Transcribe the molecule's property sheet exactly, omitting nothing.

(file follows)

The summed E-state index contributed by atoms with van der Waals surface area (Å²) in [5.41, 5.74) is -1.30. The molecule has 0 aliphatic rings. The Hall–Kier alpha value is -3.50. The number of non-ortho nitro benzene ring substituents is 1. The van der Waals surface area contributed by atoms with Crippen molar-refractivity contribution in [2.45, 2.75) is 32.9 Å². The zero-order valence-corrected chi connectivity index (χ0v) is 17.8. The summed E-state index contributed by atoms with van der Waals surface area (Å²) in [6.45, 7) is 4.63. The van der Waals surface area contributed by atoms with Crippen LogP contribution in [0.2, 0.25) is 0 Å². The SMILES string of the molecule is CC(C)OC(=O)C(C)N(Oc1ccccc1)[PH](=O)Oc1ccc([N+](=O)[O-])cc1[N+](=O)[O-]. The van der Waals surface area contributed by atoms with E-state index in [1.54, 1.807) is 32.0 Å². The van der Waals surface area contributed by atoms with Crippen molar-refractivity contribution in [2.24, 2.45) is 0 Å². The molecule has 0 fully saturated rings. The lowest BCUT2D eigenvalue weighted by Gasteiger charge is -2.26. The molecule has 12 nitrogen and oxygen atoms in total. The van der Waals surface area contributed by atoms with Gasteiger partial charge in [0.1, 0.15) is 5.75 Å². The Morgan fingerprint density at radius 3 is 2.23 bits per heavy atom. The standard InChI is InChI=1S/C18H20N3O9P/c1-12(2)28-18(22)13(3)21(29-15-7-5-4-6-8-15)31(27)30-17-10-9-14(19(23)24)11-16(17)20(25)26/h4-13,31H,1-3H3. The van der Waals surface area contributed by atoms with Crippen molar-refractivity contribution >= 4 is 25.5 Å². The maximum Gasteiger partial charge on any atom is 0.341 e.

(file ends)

The summed E-state index contributed by atoms with van der Waals surface area (Å²) in [5.41, 5.74) is -1.30. The molecule has 0 aliphatic rings. The Hall–Kier alpha value is -3.50. The number of non-ortho nitro benzene ring substituents is 1. The van der Waals surface area contributed by atoms with Crippen molar-refractivity contribution in [2.45, 2.75) is 32.9 Å². The zero-order valence-corrected chi connectivity index (χ0v) is 17.8. The summed E-state index contributed by atoms with van der Waals surface area (Å²) in [6.45, 7) is 4.63. The van der Waals surface area contributed by atoms with Crippen LogP contribution in [0.2, 0.25) is 0 Å². The SMILES string of the molecule is CC(C)OC(=O)C(C)N(Oc1ccccc1)[PH](=O)Oc1ccc([N+](=O)[O-])cc1[N+](=O)[O-]. The van der Waals surface area contributed by atoms with E-state index in [1.54, 1.807) is 32.0 Å². The van der Waals surface area contributed by atoms with Crippen molar-refractivity contribution in [2.24, 2.45) is 0 Å². The molecule has 0 fully saturated rings. The lowest BCUT2D eigenvalue weighted by Gasteiger charge is -2.26. The molecule has 12 nitrogen and oxygen atoms in total. The van der Waals surface area contributed by atoms with Gasteiger partial charge in [0.1, 0.15) is 5.75 Å². The Morgan fingerprint density at radius 3 is 2.23 bits per heavy atom. The standard InChI is InChI=1S/C18H20N3O9P/c1-12(2)28-18(22)13(3)21(29-15-7-5-4-6-8-15)31(27)30-17-10-9-14(19(23)24)11-16(17)20(25)26/h4-13,31H,1-3H3. The van der Waals surface area contributed by atoms with Crippen molar-refractivity contribution >= 4 is 25.5 Å². The maximum Gasteiger partial charge on any atom is 0.341 e.